Glossary of Key Terms
Intensive Pig Farming
The practice of breeding animals for the production of animal products.
Australian Pork Industry Quality Assurance Program
A predator at the top of the food chain.
The seeking or interpreting of information in ways that is partial to one's existing beliefs, values or expectations.
Source: Raymond S. Nickerson in Confirmation Bias: A Ubiquitous Phenomenon in Many Guises
The process of fertile soils becoming less fertile due to drought, or inadequate agriculture techniques.
A Environmental Farm Plan is (EFP) is a general name for any farm plan that focuses on the management of farm environment assets such as soil, water and vegetation.
Source: Agriculture Victoria
A person who grazes cattle for the market.
In agriculture, grazing is a method where domestic livestock roam in paddocks, feeding on grass and other forage which is converted into meat, milk and other products.
All Australian pig production is classified as intensive agriculture regardless of whether production is indoors or outdoors. In Australia, pig production can be either outdoors or indoors, under one of three recognised pig farming systems:
Commercial transport of livestock across national borders.
Meat and Livestock Australia
Quality Assurance Program
Carbon cycle is an essential part of life on earth. Carbon in soil releases nutrients for plant growth, promotes the structure, biological and physical health of soil.
Source: Young Carbon Farmers
A sow stall (also known as a gestation stall) is a highly confining type of housing that pregnant pigs on some farms are kept in. A sow stall is roughly the length and width of a fully grown sow (a female breeding pig), and does not allow the sow to turn around or leave. The sow is traditionally housed in a stall for some or all of her pregnancy, which lasts for approximately 115 days.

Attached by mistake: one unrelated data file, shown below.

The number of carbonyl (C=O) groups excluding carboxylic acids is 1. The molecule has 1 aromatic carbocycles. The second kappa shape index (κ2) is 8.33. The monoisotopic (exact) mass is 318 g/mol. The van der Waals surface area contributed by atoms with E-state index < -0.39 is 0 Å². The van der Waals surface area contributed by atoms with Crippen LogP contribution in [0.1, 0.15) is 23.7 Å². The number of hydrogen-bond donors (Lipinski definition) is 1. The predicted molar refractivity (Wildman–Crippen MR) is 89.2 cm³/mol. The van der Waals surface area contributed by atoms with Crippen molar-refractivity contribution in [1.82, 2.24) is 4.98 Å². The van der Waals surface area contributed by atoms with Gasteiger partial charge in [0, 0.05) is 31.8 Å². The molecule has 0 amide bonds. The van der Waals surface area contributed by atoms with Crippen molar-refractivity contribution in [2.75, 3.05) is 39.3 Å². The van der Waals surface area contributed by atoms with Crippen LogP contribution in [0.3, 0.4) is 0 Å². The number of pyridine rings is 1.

Why were sow stalls used in the first place? Up until recently, sow stalls were in wide use in the Australian pork industry, and had been for many years. During pregnancy (especially the earlier part of pregnancy), sows can be highly aggressive to each other. Sow stalls were used to protect individual pregnant sows from fighting, which can cause both injuries and abortions. They also allow sows to be protected while they are individually fed, so they will not be pushed away from their feed by a “bully” sow.
What is the Australian pork industry doing about this? The Australian pork industry has committed to voluntarily phasing out sow stalls by 2017. This came after many years of research into alternative housing methods. Specifically, the industry is aiming to ensure that sows are kept in loose housing from five days after mating, until one week before they are ready to give birth. This period would typically take around 105 days.
Source: Australian Pork
Consumers who do not eat or wear any animal products, and consume only a plant based diet.
Rolls around or lies in the mud or water.
A wet market is an open marketplace with stalls of fresh meat, vegetables and other food items presented for sale. Many wet markets are found in China and the Philippines. The name is based on the fact that these informal market environments usually have wet floors. Shoppers tolerate sloppy floors and items piled on mats or boards as the foods sold at wet markets are known for their fresh quality and low price. The moisture is created by market workers regularly spraying the produce and floors with water.